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In none we trust

india Updated: Jul 25, 2008 00:57 IST

Hindustan Times
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In none we trust

With reference to Indrajit Hazra’s analysis in Breaking view (July 23) on the drama that unfolded in Parliament, when we elect criminals and anti-social elements to represent us, are such incidents unexpected? Even before D-day, the media had been quoting the punter’s rate for and against the motion. Nothing was done to curb the menace of auctioning of votes nor were there any words of condemnation. It was shameful, disgusting and has lowered the dignity of the largest democracy in the world no end. It would be naive to think that the Prime Minister was not aware of the goings-on, though he may not be involved in them.

OP Tandon, via email

II

There were some anxious moments on July 22, a day that will be marked in the political history of India. The crisis that
had loomed large over our polity has blown over. The Indo-US nuclear deal will give us an international profile. Also, our energy woes will be considerably eased. This was one moment when parties like the BJP and the Left should have set aside their differences and supported a national cause. The UPA’s victory cut the Left, the BSP and the BJP down to size. The BJP can shout itself hoarse about corruption and horse-trading, but the simple fact is that it has lost the vote.

Milind Kher, via email

III

Considering that the civil nuclear deal with the US holds advantages for India, the victory of the UPA government in the trust vote is welcome. But the fact that it has come to be linked with bribery charges is regrettable. To prevent such
misappropriation of political privilege, we must amend our Constitution to replace the flawed Westminster system with the presidential system like in the developed Western democracies. There must be a debate on this proposal.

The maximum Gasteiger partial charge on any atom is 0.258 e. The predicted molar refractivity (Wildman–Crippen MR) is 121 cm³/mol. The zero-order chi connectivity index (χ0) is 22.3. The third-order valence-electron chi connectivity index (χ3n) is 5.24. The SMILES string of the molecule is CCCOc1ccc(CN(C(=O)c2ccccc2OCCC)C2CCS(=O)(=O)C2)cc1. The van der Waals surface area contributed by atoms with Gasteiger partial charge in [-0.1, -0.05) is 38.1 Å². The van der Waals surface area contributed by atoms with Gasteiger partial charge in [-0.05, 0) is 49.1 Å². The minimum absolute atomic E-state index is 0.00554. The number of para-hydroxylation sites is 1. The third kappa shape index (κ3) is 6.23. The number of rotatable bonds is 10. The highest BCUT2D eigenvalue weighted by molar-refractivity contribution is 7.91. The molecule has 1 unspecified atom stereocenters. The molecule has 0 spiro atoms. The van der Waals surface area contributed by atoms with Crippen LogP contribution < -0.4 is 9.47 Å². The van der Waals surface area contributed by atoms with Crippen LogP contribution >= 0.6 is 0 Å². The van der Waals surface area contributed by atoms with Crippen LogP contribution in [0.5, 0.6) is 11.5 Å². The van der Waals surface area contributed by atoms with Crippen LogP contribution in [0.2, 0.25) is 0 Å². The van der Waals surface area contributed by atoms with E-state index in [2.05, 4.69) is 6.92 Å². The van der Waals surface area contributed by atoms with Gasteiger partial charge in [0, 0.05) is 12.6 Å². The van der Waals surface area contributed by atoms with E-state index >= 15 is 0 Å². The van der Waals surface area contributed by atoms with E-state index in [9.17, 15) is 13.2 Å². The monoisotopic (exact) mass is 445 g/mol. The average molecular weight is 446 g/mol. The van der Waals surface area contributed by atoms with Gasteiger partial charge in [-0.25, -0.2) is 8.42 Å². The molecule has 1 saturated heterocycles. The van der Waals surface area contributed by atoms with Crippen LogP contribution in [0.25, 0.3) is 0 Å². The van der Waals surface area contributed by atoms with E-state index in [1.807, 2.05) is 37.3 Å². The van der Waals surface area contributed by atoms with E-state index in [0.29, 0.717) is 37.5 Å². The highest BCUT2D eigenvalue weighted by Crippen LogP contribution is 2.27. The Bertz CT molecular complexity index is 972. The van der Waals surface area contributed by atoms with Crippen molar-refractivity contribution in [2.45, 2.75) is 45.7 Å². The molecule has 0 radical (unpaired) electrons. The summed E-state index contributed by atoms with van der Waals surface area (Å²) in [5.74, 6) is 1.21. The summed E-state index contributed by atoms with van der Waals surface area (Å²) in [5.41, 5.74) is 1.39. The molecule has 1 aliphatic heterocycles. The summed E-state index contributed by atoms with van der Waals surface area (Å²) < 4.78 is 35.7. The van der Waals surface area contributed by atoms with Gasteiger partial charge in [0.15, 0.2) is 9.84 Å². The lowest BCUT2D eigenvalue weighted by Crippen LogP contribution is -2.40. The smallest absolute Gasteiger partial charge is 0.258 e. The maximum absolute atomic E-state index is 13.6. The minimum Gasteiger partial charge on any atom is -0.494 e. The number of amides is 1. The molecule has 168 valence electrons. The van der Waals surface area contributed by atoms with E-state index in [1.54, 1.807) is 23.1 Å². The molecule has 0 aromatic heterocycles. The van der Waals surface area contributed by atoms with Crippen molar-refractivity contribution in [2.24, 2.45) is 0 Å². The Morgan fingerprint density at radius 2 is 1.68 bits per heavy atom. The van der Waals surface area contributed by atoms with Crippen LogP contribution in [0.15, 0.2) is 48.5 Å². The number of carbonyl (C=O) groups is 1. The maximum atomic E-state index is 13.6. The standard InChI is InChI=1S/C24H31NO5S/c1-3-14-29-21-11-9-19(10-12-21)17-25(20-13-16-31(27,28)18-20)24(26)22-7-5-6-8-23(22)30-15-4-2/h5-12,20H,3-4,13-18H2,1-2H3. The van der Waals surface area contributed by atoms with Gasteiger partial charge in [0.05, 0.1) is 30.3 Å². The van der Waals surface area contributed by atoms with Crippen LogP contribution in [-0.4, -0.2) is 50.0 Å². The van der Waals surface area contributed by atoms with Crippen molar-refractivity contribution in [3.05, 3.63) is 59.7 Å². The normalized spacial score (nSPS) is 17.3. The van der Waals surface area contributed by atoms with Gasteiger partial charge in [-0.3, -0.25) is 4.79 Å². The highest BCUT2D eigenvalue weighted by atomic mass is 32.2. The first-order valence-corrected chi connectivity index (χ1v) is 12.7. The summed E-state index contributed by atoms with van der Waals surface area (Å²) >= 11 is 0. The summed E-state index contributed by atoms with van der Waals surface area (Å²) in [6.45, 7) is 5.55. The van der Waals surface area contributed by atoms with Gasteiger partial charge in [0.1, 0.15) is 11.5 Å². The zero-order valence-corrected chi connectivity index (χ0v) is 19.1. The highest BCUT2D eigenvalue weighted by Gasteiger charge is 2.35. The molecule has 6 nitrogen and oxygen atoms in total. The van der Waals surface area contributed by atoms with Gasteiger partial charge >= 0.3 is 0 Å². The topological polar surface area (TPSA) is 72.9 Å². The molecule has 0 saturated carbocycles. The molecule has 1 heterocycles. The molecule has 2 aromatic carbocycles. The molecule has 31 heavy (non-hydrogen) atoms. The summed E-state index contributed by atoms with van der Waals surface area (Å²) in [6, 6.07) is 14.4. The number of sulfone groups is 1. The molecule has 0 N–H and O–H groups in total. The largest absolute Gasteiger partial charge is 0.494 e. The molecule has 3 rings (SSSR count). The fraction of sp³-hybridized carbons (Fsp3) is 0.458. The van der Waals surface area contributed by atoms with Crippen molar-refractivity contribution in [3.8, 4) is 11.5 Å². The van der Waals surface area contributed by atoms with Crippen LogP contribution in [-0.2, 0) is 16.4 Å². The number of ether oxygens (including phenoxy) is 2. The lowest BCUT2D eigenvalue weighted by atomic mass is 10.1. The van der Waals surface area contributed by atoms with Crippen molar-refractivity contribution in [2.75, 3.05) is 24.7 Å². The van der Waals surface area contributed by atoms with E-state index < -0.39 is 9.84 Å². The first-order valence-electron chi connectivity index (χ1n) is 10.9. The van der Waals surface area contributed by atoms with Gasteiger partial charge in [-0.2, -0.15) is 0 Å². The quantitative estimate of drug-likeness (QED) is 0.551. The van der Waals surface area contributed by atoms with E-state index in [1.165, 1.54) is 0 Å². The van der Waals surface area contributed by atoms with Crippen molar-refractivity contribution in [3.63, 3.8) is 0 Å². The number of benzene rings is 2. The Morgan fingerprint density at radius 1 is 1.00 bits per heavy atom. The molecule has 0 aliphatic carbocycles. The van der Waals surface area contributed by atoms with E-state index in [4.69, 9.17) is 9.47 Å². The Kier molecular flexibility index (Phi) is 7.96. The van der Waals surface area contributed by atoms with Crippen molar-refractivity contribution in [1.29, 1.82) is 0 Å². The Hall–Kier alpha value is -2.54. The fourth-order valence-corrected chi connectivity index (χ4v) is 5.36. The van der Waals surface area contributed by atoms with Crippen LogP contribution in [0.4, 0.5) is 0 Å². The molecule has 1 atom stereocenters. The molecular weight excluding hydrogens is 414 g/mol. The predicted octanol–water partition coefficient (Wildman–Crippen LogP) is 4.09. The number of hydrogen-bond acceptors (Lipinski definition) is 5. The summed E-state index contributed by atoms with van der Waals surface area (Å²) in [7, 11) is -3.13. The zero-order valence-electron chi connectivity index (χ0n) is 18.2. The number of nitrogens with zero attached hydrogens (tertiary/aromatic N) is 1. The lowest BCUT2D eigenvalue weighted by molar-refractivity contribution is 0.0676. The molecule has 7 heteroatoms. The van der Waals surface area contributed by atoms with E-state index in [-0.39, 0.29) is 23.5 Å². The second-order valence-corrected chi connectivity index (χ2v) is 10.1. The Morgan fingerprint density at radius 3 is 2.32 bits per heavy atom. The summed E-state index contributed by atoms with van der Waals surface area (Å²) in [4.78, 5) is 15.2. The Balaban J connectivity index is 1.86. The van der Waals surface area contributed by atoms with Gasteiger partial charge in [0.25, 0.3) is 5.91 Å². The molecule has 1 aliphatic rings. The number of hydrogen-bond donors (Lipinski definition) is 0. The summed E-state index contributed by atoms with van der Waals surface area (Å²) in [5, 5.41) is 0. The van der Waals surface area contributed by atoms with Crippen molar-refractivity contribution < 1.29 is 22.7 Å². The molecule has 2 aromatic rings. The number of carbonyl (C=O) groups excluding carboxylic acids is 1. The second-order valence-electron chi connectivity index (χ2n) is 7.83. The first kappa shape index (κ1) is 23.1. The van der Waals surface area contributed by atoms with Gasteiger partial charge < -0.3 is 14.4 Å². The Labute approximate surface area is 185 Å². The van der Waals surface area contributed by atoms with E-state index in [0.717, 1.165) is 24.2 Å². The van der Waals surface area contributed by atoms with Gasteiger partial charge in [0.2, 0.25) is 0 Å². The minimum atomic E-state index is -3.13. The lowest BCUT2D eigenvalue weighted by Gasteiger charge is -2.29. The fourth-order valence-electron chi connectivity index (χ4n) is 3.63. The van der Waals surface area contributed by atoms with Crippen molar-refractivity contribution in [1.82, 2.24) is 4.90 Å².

Santosh K Sharma, via email

IV

There was no sign of any principled debate throughout the trust vote in Parliament. Did anyone know or care about the issue of the nuclear deal? Convicted criminals took part in discussions about who should rule the country. Lok Sabha Speaker Somnath Chatterjee did not think it improper to express his revulsion about a major party in the Opposition and yet, without resigning from that party, placed himself in the seat of the judge. The UPA’s agony is just about to begin when the new-found allies begin to demand their pound of flesh. Claims and blames apart, the greatest loser on Tuesday was Indian
democracy.

CNN Nair, Mumbai

The Speaker's cornered

With reference to the report Day after: Reasons to smile (July 24), it is unfortunate that veteran communist and Lok Sabha Speaker Somnath Chatterjee was expelled from the CPI(M) for upholding parliamentary values and the dignity of the constitutional post he holds with exemplary neutrality. This shows the bourgeoisie factionalism in the party. Indian communists must make it clear whether they believe in democratic institutions or are merely paying lip service to democracy.

Bichu Muttathara, Pune